Surviving Exams

Top 10 Tips on Beating Exam Stress

Okay, people, who out there is right in the middle of that exam-taking phase of their lives?

I just finished my final school exams, meaning that I am now technically Out Of School and, therefore, automatically grown up and responsible, or so I’m told.

I can only hope that my results will match my euphoria at being finished at last.

But getting there was a struggle and a half. There were those 4 am moments of waking up and suddenly feeling certain that I missed an exam and would get a zero on it. Or forgetting my books all over the place and spending more time panicking and trying to find them than actually, you know, studying.

I feel as though I amassed a certain amount of knowledge on how to get through exam season, and in case any reader ever stumbles across this blog who could benefit- I hope this helps. It helped me.

10. Start in time.
This is really the only way to guarantee your best possible effort. Make sure to have a good set of notes way ahead of time. Don’t let yourself slip into the oh-*§$&%-it’s-tomorrow thing. I have a friend who did just that in this last set of exams. Don’t.

9. Get organised.
You know that feeling where you have a huge stack of paper with information on it which somehow needs to be transferred into your brain? Well, staring at the pile doesn’t help. Neither does putting the stuff  under your pillow whilst you sleep. I know this, because I’ve tried. Instead, make up a schedule. Cut that huge pile into more attainable lumps and give yourself plenty of time for each one. And then more time to go over them all.

8. Sleep.
I didn’t sleep at all the night before one of my exams, and so I can say with confidence that it’s a terrible plan. It was like writing through a fog of sleepy pink cotton wool for 300 minutes. Not fun, not good, so try to get several good nights in before exams.

7. Tidy up your workspace.
Whilst this one works, don’t let it turn into procrastination.  You know, tidying your entire house because even that’s more fun than the whole revision thing. However, it helps me feel more focused if I have, say, a square metre of space around me which does not look like the rest of my room (think aftermath of a brutal and messy apocalypse).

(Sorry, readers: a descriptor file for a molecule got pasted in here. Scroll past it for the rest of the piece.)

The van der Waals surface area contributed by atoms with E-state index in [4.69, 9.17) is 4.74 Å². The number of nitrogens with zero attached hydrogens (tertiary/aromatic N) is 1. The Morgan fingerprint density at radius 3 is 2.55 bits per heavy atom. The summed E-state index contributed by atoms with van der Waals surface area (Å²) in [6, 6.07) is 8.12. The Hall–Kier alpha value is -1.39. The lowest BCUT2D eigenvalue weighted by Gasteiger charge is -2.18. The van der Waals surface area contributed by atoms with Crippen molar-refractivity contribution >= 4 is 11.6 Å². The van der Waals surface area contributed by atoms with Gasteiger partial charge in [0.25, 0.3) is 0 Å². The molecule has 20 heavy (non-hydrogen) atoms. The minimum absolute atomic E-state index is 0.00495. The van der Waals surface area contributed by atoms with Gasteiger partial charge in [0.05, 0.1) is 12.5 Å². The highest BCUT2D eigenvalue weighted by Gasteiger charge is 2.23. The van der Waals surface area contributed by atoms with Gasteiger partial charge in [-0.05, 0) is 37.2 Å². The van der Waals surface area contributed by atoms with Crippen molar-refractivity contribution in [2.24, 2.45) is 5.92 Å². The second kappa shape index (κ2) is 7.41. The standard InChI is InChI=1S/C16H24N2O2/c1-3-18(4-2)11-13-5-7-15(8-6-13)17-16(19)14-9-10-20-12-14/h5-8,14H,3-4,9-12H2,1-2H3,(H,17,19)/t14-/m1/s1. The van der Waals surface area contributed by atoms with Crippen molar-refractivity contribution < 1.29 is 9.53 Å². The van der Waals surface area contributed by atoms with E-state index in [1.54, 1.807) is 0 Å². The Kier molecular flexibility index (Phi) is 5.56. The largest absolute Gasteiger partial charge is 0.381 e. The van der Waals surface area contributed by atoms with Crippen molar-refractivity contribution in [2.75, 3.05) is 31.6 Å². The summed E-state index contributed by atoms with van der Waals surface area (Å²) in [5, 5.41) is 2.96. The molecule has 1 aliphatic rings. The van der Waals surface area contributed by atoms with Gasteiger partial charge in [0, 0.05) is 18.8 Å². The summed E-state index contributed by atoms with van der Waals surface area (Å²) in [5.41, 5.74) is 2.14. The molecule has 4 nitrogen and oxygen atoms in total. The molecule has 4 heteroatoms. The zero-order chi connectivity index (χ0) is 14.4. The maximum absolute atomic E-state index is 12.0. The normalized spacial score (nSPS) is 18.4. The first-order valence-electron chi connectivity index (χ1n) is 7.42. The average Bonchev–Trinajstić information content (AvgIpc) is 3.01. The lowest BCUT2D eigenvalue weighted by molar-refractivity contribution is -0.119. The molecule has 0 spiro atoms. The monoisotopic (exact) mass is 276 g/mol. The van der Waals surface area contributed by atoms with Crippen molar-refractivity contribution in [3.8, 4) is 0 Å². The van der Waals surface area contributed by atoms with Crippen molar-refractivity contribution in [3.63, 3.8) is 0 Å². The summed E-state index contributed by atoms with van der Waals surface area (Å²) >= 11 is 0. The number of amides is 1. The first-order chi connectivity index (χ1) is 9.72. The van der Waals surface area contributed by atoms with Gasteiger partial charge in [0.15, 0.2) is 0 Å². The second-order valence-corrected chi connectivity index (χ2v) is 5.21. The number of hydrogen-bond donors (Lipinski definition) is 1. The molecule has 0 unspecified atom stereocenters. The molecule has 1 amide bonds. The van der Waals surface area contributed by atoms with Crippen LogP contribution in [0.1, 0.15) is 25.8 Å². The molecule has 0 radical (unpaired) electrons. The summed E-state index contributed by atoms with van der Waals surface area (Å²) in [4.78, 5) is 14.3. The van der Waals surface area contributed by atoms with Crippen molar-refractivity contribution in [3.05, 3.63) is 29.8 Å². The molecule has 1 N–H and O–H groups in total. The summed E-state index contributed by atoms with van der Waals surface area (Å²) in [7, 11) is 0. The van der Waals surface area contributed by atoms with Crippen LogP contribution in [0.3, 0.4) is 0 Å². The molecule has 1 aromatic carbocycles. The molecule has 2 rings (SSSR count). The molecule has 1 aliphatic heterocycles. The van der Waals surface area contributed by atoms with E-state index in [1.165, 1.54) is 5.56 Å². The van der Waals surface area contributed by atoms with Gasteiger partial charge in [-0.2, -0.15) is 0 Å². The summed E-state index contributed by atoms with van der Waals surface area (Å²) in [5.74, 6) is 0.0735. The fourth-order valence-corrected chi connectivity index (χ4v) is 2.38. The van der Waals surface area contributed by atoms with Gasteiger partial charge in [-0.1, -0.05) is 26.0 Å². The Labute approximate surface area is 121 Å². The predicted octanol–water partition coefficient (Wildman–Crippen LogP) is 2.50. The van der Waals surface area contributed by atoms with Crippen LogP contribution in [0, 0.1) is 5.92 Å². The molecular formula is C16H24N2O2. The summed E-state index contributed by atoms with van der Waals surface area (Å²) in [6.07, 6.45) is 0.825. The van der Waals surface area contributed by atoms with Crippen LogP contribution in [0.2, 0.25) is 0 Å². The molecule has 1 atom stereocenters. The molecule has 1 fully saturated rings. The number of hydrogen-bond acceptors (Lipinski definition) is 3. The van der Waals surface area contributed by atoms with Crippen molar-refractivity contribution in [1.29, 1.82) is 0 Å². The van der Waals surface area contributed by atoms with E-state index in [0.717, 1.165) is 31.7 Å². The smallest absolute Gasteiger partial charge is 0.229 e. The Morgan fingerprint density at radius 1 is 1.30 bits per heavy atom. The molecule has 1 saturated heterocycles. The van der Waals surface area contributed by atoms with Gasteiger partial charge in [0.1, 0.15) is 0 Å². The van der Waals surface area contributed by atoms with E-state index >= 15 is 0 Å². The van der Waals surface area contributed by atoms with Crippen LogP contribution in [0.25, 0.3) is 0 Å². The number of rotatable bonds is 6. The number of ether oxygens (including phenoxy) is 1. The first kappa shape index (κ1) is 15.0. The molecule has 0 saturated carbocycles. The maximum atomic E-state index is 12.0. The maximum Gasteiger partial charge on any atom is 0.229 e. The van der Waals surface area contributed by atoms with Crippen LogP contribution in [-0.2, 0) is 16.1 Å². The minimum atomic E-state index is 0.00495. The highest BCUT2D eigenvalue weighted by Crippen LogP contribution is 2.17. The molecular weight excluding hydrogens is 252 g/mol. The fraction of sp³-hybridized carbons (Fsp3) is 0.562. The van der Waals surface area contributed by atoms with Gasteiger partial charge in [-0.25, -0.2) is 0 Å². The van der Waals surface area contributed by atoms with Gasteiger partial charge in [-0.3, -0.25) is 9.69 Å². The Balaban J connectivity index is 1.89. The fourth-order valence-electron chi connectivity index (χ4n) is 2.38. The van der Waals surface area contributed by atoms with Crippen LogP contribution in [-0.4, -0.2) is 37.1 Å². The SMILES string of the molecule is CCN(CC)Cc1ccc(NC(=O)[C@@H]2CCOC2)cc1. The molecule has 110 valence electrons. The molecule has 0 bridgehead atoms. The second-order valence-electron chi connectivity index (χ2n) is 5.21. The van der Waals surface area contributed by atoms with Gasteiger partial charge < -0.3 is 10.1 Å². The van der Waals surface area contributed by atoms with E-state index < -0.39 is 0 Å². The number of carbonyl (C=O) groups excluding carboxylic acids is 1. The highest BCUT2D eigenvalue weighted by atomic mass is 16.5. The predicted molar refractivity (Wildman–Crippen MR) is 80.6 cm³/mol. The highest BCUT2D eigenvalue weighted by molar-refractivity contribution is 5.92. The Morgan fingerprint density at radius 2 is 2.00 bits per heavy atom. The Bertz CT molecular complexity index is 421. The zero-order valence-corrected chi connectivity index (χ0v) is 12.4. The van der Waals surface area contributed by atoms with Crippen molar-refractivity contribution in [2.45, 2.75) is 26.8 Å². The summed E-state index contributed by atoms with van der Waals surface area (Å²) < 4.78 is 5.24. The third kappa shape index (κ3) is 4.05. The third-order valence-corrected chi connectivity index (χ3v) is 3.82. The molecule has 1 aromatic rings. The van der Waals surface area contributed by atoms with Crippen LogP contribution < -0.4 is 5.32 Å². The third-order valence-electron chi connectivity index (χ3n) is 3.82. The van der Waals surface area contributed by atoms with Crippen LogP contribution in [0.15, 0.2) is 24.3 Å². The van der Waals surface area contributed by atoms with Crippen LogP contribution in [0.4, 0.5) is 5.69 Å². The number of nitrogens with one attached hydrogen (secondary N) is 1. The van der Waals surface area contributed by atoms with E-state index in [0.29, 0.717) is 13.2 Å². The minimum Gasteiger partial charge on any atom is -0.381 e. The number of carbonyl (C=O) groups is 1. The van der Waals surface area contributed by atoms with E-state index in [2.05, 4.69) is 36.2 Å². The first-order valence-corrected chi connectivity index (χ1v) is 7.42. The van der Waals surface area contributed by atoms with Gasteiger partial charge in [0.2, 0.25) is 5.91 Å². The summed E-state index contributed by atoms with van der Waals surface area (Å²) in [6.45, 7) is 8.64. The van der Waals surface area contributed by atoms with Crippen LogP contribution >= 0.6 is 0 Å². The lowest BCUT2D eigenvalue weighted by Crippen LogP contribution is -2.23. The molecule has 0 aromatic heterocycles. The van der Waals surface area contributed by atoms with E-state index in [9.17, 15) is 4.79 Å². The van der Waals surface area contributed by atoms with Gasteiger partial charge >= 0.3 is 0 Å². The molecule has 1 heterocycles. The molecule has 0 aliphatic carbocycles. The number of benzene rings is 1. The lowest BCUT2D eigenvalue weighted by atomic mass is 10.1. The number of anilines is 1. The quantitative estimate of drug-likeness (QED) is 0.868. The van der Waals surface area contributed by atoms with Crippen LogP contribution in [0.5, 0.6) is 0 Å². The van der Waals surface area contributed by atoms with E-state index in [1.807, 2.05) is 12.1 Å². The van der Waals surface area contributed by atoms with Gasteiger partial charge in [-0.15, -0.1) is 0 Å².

6. Drink and eat well.
If your brain is dehydrated, it won’t do so well. That’s science. I’m fairly sure that lots of fruit and veg will also help the motors run better. In Germany, we’re allowed to eat during exams, too, but that’s mainly because they are five hours long and you would otherwise starve towards the end. And it gives you something to do if you’re able to chow on Malteasers and pick out particularly weirdly shaped nuts from the trail mix whilst thinking a problem through.

5. Take breaks.
This one has always been a non-issue for me, because my concentration span tends to freefall after about thirty minutes and so I can never get my brain to stay focused for much longer. My entire revision consisted of breaks with some reading in between. But a friend of mine spent the entire time cramming, twelve hours a day, and very nearly had a nervous breakdown. So I think there’s a balance to be had here- don’t work for more than a few hours without pausing, yet don’t do that thing where you decide to watch one YouTube video and end up binging on everything danisnotonfire has ever uploaded. Find the sweet spot in between. And never forget, in this situation, tumblr is poison. It’s far too addictive to resist.